You're also missing the point of the give anyway part. I only even mentioned money in reference to Jesus' consul that his followers can't participate in worldly systems and serve God whole-heartedly. Writing a check is easy. Giving your gifts, time, talent, and pouring your heart into a place or ministry where you feel unappreciated is a great act of worship. Only giving when we get something out of it is Pharisaic (and not worshipful).

    If complaining about crappy officers was helpful, I would have included that too. I've yet to see that work though, have you? I'm personally in a situation right now where in one area of my life I'm under really great officers who love and appreciate me, and in another area of my life I'm under officers who have literally told me to my face, "We don't need you." So, honestly, I'm convicted just reading these words I wrote awhile back because I believe them, but I don't always live them. I'm the chief of sinners my brother.

    Blessings on you all for sharing! Email me if you'd like to continue the conversation at all? I'm always available.

    On Friday, May 16, 2014, Gerard said:

    The option is also there to go to a different Corps or church.
    There is ONLY one God.
    I personally think it's healthy to go to different places and connect with other Christians.
    Ecumenism at its finest. I often go to Catholic and to Pentecostal, just for the diversity.
    Where you pay is irrelevant. If you're contributing to the work of God - which isn't limited to the Salvation Army, btw; than that's all that matters.

    On Friday, May 16, 2014, omokungbe albert said:


    On Thursday, May 15, 2014, gary said:

    Really? You couldn't come up with some original suggestions besides praying and giving regardless? This article really hasn't got any bones to it. It's not addressing the bigger picture ---- and that's WHY? Wouldn't it be better to tell ppl to pray, asking God why they feel so disconnected.... and to look for tangible ways to get involved (and to get connected)..... Seems to me all this article is addressing, is the Army wanting its regular dollars. Everyone has their Spiritual ebbs and flows... Spiritual maturity is what a person ought to be striving for, not devout loyalty to making the Army's wallets fatter. If you ask me, the mere fact you felt the need to write this article says a whole lot about a bigger issue the Salvation Army has. Why, is it do you think an individual doesn't feel fulfilled within their Corps? What's lacking? What are you not teaching? What are you not doing? Could it be the Shepherd tending to the flock is too busy doing stuff the Shepherd shouldn't be doing, and therefore the flock are mal-nourished? The Salvation Army has a lot of good attributes, but it also has a few festering sores that it needs to address - and a good place to start would be its leadership. The people don't care how much you know, until they know you care.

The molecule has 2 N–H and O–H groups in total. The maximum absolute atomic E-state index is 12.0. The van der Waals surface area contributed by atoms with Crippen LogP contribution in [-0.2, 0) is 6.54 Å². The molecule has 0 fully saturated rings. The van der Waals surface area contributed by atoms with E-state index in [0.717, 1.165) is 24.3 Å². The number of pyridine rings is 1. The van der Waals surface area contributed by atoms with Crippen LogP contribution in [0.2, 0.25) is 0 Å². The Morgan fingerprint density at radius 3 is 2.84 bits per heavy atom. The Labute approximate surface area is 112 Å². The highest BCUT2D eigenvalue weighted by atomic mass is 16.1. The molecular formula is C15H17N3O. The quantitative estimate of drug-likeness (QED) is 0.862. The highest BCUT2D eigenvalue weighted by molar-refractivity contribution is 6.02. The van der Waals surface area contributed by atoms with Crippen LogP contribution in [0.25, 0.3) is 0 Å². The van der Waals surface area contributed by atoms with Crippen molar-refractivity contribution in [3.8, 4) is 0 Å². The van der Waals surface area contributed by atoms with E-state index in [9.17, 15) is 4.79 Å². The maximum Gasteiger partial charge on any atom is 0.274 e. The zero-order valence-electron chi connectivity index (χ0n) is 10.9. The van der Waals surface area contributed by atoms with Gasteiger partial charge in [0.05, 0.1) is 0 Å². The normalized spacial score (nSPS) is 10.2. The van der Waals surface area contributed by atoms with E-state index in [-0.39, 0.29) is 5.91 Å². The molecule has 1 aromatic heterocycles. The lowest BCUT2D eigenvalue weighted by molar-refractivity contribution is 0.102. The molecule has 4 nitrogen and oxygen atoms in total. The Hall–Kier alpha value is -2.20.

On Thursday, May 15, 2014, Jenny said:

    ....or the other option is: Leave, especially if the reason you're not happy has anything to do with an Officer abusing authority. Some people in leadership ought not to be in leadership.